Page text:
Theming your event is a good basis for stall selection. Possibilities are endless. Popular themes are country fairs, Christmas & Summer fairs, multi-cultural – international fairs, etc. Your theme can set the mood for the day and the colour scheme – going with a country fair your coordinators can be encouraged to dress their stalls with hay and dried flowers, an international fair can use flags. You could encourage the children to dress in keeping with the theme and have prizes for the best dressed.


You will need to appoint one or two people to act as MC for the day. You will need to ensure that a good sound system is in place – one that can be heard from the entire site. MC’s must be given a comprehensive listing of stalls so they can promote them throughout the day and “specials” as they come to hand, as well as raffles, lost children, etc.
Consider sourcing entertainment from within your school or social group. If each class is encouraged to perform one song/dance routine on the day, you are assured of a good turnout of families. Liaise with the performing arts section of your school for special performances such as dance, bands, etc.Also look to your local community - sports displays such as Martial Arts and local dance schools might be popular. If your school hall is rented out to sporting groups they will probably be delighted to put on displays and promote their activity as well.


Publicity is an extremely important aspect – it is vital that you get the message out to the local community. Appoint a publicity officer to promote the event. Local newspapers will generally give free publicity for events. Invite local schools to attend. Search your school community for people with contacts in media or PR, as well as printing for posters. Assess the possibility of a major prize for attending.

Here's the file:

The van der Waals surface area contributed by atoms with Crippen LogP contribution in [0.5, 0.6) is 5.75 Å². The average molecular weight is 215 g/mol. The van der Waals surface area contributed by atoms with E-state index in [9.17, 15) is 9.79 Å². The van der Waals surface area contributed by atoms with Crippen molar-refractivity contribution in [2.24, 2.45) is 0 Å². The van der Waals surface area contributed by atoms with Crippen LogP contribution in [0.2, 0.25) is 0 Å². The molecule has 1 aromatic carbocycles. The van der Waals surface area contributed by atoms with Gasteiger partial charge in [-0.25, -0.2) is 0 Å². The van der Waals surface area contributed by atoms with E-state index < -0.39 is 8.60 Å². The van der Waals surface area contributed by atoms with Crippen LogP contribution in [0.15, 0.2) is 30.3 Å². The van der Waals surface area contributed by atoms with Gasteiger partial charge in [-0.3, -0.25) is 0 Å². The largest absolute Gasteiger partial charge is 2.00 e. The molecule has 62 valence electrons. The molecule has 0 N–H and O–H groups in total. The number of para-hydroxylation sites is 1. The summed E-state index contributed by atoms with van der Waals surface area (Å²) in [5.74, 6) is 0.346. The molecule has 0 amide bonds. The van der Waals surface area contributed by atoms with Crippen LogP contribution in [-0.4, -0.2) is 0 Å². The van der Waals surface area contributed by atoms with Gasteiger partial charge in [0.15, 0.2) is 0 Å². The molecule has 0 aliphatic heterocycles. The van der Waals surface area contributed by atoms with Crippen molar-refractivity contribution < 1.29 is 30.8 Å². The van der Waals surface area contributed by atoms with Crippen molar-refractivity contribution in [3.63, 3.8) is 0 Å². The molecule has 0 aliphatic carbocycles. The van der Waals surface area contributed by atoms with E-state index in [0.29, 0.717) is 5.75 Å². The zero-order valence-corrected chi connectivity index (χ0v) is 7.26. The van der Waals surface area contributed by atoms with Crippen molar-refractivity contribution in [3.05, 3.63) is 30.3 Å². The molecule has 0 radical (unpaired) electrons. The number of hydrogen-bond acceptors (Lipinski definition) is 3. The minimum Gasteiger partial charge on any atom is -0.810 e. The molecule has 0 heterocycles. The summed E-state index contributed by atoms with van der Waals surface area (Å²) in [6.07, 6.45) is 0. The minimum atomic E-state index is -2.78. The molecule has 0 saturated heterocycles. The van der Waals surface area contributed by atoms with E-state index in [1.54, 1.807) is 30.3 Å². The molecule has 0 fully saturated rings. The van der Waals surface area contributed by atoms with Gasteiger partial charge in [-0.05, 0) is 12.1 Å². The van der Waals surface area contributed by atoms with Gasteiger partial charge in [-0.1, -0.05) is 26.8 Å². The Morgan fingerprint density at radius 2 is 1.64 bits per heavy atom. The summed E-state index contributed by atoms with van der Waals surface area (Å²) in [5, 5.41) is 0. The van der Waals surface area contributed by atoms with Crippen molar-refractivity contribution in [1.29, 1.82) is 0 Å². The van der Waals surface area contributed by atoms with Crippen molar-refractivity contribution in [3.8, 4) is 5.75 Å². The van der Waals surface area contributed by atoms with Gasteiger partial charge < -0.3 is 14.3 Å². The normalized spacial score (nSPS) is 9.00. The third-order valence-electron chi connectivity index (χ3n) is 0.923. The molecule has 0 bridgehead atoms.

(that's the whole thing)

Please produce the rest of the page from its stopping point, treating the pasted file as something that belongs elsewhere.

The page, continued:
School newsletters are a major promotion tool to school families. Include an extra sheet specifically for Fair promotion. Start well in advance and promote a different stall each week using a different coloured paper. Your school family is where you source your goods. Target a different item each week seeking requests for donations and help. Actively promote businesses which have offered help or sponsorship for the event. Offer prizes to the class with collects the most donations. Have free dress days leading up to the Fair and ask for a donation of food, cake ingredients and other items in return for not wearing a uniform.
Check with local councils before placing posters on streets as this may be prohibited in some areas. Many radio stations run a community hot line and will promote your event on air at no cost.

Security and Money

It is essential that a secure area be set aside for collection and counting of money. Generally the school office area. You must have an area which can be locked. School Fairs, fairs and festivals, when well organised, can raise considerable sums of money. Coins and money bags are available from your bank. It may even be possible for a coin counting machine to be made available. Make floats available for stall holders prior to the Fair commencing.